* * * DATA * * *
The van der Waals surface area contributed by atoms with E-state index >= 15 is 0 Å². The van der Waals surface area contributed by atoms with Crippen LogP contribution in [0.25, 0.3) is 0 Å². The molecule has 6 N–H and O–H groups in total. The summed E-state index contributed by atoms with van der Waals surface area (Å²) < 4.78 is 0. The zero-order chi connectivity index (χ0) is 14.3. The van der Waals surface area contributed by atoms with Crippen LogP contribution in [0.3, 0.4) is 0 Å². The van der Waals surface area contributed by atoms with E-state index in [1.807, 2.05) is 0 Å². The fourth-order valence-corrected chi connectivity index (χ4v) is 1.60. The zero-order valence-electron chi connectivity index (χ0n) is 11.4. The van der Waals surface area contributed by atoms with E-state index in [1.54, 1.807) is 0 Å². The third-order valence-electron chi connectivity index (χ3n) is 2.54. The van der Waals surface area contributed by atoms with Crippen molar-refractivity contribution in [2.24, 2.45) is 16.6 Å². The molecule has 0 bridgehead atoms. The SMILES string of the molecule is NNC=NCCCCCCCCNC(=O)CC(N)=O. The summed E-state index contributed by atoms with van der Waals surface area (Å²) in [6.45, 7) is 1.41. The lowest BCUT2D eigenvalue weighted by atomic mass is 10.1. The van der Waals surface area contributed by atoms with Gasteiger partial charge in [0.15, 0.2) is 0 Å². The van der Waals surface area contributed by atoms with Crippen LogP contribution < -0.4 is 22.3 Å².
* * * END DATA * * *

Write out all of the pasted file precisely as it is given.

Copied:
The van der Waals surface area contributed by atoms with E-state index >= 15 is 0 Å². The van der Waals surface area contributed by atoms with Crippen LogP contribution in [0.25, 0.3) is 0 Å². The molecule has 6 N–H and O–H groups in total. The summed E-state index contributed by atoms with van der Waals surface area (Å²) < 4.78 is 0. The zero-order chi connectivity index (χ0) is 14.3. The van der Waals surface area contributed by atoms with Crippen LogP contribution in [0.3, 0.4) is 0 Å². The van der Waals surface area contributed by atoms with E-state index in [1.807, 2.05) is 0 Å². The fourth-order valence-corrected chi connectivity index (χ4v) is 1.60. The zero-order valence-electron chi connectivity index (χ0n) is 11.4. The van der Waals surface area contributed by atoms with E-state index in [1.54, 1.807) is 0 Å². The third-order valence-electron chi connectivity index (χ3n) is 2.54. The van der Waals surface area contributed by atoms with Crippen molar-refractivity contribution in [2.24, 2.45) is 16.6 Å². The molecule has 0 bridgehead atoms. The SMILES string of the molecule is NNC=NCCCCCCCCNC(=O)CC(N)=O. The summed E-state index contributed by atoms with van der Waals surface area (Å²) in [6.45, 7) is 1.41. The lowest BCUT2D eigenvalue weighted by atomic mass is 10.1. The van der Waals surface area contributed by atoms with Gasteiger partial charge in [0.15, 0.2) is 0 Å². The van der Waals surface area contributed by atoms with Crippen LogP contribution < -0.4 is 22.3 Å².